Not surprisingly student loan default rates show a long term trend toward declining since the end of the financial crisis.
Note also that law graduate default rates are significantly lower than the national average--on the order of 1 to 4 percent for law graduates versus more than 10 percent for other borrowers.
Even after accounting for income based repayment and future expected debt forgiveness, loans to graduate and professional students remain the most profitable in the Federal Government's portfolio, according to a recent analysis by the GAO.
* Economic value could be made more complete by also including any non-pecuniary hedonic value, i.e., whether it is more or less enjoyable to do the kind of works that law graduates do, and to enjoy the kind of social cache they enjoy, compared to the next best alternative without a law degree. However, such non-pecuniary hedonic value is difficult to measure.
** "Lawyers, and judges, magistrates, and other judicial workers."
*** Hispanics, who are primarily white according to their own self-reports to the Census, were not broken out separately in the cross tabulation linked above. A version of the same analysis is presented here for non-hispanics and exclusively for hispanics. Some readers may object to the use of the word "Hispanics", preferring more recent terminology. The Census uses the word Hispanics in its questionnaire and has done so for decades to maintain internal consistency across years. To avoid confusion, I use the same terms as the Census.
UPDATE: A reader at Stanford asks why I fault the WSJ for not taking COVID into account.
The WSJ's article discusses recent starting salaries for law graduates, current earnings relative to inflation, current tuition levels, and discusses the current situation of specific individuals, all during a time of COVID. Only a handful of the data points in their story (for example, relating to repayment rates or DTIs) are from a time before COVID. Moreover, the broader point stands that the WSJ is fundamentally wrong for discussing law graduate outcomes and repayment rates out of context without comparing them to a benchmark of similar individuals with a lower level of education in the same economy, and without noting law graduates' higher incomes and lower student loan default rates. This lack of a benchmark is an error, both pre-COVID and post COVID.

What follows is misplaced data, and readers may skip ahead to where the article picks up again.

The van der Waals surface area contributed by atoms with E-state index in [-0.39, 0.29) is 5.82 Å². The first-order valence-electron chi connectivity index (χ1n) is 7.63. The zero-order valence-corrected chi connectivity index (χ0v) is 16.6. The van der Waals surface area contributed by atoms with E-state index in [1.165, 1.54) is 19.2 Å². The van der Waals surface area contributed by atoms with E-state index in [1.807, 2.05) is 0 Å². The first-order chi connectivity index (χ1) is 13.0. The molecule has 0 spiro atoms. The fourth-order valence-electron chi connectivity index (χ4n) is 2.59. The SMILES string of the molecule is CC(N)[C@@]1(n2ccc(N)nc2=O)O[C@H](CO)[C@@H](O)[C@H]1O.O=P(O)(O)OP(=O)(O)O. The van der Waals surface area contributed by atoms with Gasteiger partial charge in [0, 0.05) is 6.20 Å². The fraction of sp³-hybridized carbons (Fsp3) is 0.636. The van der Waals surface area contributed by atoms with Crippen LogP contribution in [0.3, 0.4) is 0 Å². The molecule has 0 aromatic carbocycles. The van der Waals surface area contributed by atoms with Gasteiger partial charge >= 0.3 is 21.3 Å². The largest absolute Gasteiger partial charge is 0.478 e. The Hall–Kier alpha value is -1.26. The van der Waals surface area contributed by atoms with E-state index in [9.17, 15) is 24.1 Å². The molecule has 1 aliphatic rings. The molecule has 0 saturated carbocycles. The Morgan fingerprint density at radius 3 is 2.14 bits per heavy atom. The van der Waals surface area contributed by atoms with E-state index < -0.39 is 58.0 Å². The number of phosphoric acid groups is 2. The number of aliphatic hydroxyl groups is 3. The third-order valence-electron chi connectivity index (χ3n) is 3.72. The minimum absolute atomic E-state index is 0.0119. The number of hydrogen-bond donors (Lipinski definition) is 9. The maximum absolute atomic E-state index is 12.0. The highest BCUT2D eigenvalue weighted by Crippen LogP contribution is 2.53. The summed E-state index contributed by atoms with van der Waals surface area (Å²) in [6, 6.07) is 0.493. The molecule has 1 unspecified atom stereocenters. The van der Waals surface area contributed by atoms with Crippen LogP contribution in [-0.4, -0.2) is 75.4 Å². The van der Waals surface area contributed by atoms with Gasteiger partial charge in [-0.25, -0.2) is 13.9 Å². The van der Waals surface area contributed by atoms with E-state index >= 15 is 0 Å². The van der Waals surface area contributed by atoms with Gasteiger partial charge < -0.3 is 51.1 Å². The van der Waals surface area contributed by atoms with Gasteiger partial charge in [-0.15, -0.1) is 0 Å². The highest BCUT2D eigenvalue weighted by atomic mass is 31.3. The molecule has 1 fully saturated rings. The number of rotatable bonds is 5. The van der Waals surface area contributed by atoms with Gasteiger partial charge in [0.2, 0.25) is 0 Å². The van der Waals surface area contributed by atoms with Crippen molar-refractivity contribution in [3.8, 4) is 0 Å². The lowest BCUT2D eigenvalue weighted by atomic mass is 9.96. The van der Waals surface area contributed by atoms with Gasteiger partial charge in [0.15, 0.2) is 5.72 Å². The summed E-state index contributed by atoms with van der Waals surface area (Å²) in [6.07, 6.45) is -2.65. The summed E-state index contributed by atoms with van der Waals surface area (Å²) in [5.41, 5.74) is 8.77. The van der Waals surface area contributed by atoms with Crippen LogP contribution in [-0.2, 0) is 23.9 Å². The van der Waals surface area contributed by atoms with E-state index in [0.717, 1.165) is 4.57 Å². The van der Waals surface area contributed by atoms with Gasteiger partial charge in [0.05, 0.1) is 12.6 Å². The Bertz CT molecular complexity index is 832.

A casual examination of the data posted to the WSJ's website about first year incomes vs. debt balances--a largely meaningless measure given differences in earnings trajectories and the fact that loans can be repaid over 30 years--suggests that law graduates are not doing badly. Indeed, on this short-sighted measure, law graduates appear to be doing better than medical school graduates. But of course, medical school graduates on average have much higher lifetime earnings than law graduates, even discounted back to present value at reasonable discount rates. Consider that a college dropout with one semester under his belt working a minimum wage job will have a much lower student loan-to- starting income ratio than a resident who just finished medical school at Harvard. As Susan Dynarsky and the U.S. Treasury have noted, the groups with the largest initial debt levels have the lowest student loan default rates, because they have made the largest investments in their own human capital.
This again raises the question of why the WSJ chose single out law graduates when the data simply doesn't support their editorial decisions. The slant they've chosen looks like it was predetermined by the editors without even looking at relevant data. Considering that the newspaper business revolves around gathering and reselling consumer attention to advertisers, the story may have been selected based on something other than its correspondence with reality, such as its click-bait value. For an excellent discussion of the large disconnect between useful, accurate information and press coverage, I recommend Narrative Economics by Robert Shiller.